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The whole context:

So I decided to make some meat pies. In a short time I was busy mixing butter and flour and my hands were soon covered with sticky pastry. At exactly that moment, the telephone rang. Nothing could have been more annoying.

According to the concept of the third conditional tense, "Nothing could have been more annoying" should be an unreal situation, but what is the real situation in this case?? I can't figure out the logic in it.

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    It is not a third conditional. It's the past tense: Nothing can be more annoying than getting a phone call when you are in the shower. Past tense: could have been. They could be great [future idea]; They could have been great [past idea]. – Lambie Apr 28 '18 at 18:05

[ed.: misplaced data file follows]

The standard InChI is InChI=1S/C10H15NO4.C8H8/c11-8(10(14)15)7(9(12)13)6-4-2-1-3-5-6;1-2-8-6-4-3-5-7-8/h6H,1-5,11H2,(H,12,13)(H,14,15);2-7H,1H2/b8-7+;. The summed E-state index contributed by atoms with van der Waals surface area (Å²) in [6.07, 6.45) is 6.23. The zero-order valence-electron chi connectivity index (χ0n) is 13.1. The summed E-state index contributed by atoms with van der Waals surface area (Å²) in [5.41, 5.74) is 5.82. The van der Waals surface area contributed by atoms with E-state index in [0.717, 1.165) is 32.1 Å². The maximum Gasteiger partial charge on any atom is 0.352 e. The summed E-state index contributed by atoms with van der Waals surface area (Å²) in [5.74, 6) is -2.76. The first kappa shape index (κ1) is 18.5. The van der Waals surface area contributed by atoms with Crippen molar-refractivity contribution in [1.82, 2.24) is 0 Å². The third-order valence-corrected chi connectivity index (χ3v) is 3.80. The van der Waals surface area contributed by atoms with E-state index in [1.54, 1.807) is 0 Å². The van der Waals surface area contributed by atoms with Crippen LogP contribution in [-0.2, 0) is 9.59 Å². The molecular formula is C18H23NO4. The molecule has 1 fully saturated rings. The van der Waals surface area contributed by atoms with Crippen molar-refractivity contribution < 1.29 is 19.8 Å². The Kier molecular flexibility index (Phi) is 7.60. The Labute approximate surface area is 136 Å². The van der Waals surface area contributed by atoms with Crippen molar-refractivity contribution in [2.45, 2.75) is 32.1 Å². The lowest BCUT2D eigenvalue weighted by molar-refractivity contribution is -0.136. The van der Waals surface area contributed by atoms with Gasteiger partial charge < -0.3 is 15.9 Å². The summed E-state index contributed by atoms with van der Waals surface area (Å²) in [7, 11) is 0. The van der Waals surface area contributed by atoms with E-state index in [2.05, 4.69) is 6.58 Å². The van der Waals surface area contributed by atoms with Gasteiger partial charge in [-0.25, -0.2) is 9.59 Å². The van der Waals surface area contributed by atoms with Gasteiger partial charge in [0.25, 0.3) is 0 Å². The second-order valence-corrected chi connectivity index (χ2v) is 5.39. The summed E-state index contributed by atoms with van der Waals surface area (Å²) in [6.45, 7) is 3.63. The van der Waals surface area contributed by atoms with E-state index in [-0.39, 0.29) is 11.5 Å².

• @Lambie Thanks for your answer. Since the construction is the same when implies past action or unreal situation in the past, how could I tell which is which? – preachers Apr 28 '18 at 18:59
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The "unreal" situation is that "Nothing" did not happen. Instead, something happened: The telephone rang.

Compare:

A knock at the door could have been more irritating.

Here the "unreal" situation is the door knock (which didn't occur)

I don't think this analysis is very useful. Instead treat this as an idiom: "Nothing could have been more ..." to mean "It was the most ... thing."

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